South Atlantic Fishery Management Council

Grouper, Gag

Grouper, Gag

Grouper, Gag

Charcoal belly, Mycteroperca microlepis
Recreational
All areas are open for recreational fishing.
Commercial
All areas are open for commercial fishing.

Gag grouper have long, compressed bodies and 11 to 14 rays in the anal fins. Coloration is highly variable in gag and changes with the size of the fish. Large gag are dark brownish-gray above and paler below, with traces of dark wavy markings on the sides. Smaller fish are much lighter and have numerous dark brown or charcoal kiss-like marks along the sides. The scamp, M. phenax, and black grouper, M. bonaci, closely resemble the gag and often occur in the same habitat. Gag have deeply notched preopercles, distinguishing them from black grouper.

The gag grouper is the most widely distributed grouper in the region, with adults present from North Carolina to Brazil over low- and high-profile hard bottom in waters 60-500 feet deep. The species is found in the Gulf of Mexico but not in the West Indies. Young gag inhabit estuaries from Massachusetts to Cape Canaveral. Spawning takes place in February off the coast of the Carolinas and in January through March in the Gulf of Mexico. Gag are protogynous hermaphrodites, which means they begin life as females; however, after a few years of spawning, some gag groupers change sex to become males. 50% of females mature at 24″ Total Length (TL) and 3 years of age. All fish less than 35″ TL are female, while most gag over 45″TL are males.

Gag may live for 26 years and grow to be 58 inches in length and weigh up to 81 pounds. Gag often congregate around rocky ledges and swim in small groups. They are predators of round scad, sardines, porgies, snappers, grunts, crabs, shrimp and squid.

Note: Gag are often confused with black grouper. One distinguishing characteristic is based on the color of the fin margins. The caudal (tail) and anal fins of the gag have white margins, while the black grouper does not.

Regulations

NC, SC, GA, FL

  • Season is currently open.
  • Season Closed: January 01, 2023 – April 30, 2023
  • 3 Aggregate Limit
  • 1 Bag Limit
  • Min. Size: 24 in Total Length
  • Additional Licenses Required: Beginning July 1, 2020, anglers intending to land this species in Florida are required to sign up as a Florida State Reef Fish Angler if they fish from a private recreational boat and are 16 years of age and older. To sign up, call 1-888-347-4356.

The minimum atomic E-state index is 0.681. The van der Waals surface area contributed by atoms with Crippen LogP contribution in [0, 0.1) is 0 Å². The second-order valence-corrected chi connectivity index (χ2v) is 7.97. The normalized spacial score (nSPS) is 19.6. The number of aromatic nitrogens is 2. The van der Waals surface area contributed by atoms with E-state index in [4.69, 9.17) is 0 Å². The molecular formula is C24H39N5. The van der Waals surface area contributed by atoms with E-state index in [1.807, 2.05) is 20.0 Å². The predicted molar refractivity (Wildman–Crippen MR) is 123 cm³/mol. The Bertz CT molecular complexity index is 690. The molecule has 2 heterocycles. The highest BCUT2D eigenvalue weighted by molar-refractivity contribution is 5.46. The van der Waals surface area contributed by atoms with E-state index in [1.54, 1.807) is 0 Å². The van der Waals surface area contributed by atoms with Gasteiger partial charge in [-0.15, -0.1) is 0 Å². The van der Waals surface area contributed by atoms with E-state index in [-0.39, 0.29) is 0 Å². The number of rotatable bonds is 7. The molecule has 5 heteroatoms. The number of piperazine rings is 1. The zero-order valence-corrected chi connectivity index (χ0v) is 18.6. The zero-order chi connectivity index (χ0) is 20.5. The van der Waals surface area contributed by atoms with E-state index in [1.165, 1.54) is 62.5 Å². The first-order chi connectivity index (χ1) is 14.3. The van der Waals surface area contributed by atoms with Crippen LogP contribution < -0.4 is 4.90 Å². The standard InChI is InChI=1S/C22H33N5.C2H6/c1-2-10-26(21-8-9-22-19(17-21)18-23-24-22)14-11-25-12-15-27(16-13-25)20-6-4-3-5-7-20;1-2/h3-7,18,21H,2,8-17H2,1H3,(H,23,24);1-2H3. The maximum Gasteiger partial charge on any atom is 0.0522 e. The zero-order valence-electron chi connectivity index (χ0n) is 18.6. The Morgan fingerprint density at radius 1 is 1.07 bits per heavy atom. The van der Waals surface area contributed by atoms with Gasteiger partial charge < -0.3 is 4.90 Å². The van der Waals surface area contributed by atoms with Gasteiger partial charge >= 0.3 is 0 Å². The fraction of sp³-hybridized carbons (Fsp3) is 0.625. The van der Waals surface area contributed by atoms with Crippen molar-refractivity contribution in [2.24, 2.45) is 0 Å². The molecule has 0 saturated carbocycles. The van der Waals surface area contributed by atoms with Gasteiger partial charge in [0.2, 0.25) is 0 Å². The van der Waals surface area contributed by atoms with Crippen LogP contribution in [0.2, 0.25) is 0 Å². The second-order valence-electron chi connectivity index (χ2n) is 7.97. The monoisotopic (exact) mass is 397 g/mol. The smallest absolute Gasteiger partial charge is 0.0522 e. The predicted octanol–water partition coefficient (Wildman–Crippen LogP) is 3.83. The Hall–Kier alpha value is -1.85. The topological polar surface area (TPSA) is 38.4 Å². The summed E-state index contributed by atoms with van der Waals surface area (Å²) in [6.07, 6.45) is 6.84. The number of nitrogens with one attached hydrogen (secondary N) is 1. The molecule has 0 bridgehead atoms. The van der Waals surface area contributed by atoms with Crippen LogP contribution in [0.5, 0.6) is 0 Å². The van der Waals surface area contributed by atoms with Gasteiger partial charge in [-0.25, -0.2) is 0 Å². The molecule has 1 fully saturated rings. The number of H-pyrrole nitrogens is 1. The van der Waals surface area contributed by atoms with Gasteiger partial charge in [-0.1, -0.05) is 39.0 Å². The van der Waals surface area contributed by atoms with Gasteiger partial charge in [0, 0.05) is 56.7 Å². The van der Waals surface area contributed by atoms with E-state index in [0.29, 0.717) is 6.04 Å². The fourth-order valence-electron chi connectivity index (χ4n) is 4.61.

• Notes:

    No more than 1 Gag or 1 Black Grouper per person per day (not both) A descending device is required on board all vessels fishing for or possessing snapper and grouper species in federal waters of the South Atlantic. The descending device must be readily available for use and attached to at least 16 ounces of weight and at least 60 feet of line. Get more information at Best Fishing Practices Webpage

    Must be landed with head and fins intact.

    If you are bringing fish back to the U.S. from the Bahamas by water, please see Bringing fish back from the Bahamas.

    Federally Permitted Charter/Headboats: -If a federally permitted vessel fishing in federal waters catches a species that is closed to harvest in federal waters, the vessel is not allowed to retain that fish. -If a federally permitted vessel fishing in state waters catches a species that is closed to harvest in federal waters but open in state waters, the vessel is not allowed to retain that species. -If a federally permitted vessel fishing in federal waters catches a species that is closed to harvest in state waters but open to harvest in federal waters, they may retain that fish if they do not stop to fish in state waters when returning to port. All gear must be stowed.

    For more information on management of South Atlantic federal fisheries, please visit SAFMC or NOAA Fisheries.

    To see commercial regulations, download Fish Rules Commercial App for iOS devices or Android devices.

  • Gear Description: Allowable gear includes vertical hook-and-line, including hand line and bandit gear, and spearfishing gear without rebreathers. When fishing for or possessing snapper grouper species in federal waters of the South Atlantic, the following regulations apply: (1) Use of a dehooking tool is required. (2) The use of non-stainless steel hooks is required when using hook-and-line gear with natural baits. In waters North of 28-degrees N. latitude, the use of non-offset, non-stainless steel circle hooks is required when fishing for snapper grouper species using hook-and-line gear with natural baits. (3) A descending device is required on board all vessels and must be readily available for use (attached to at least 16 ounces of weight and at least 60 feet of line). See below for more details.

Amendments in progress

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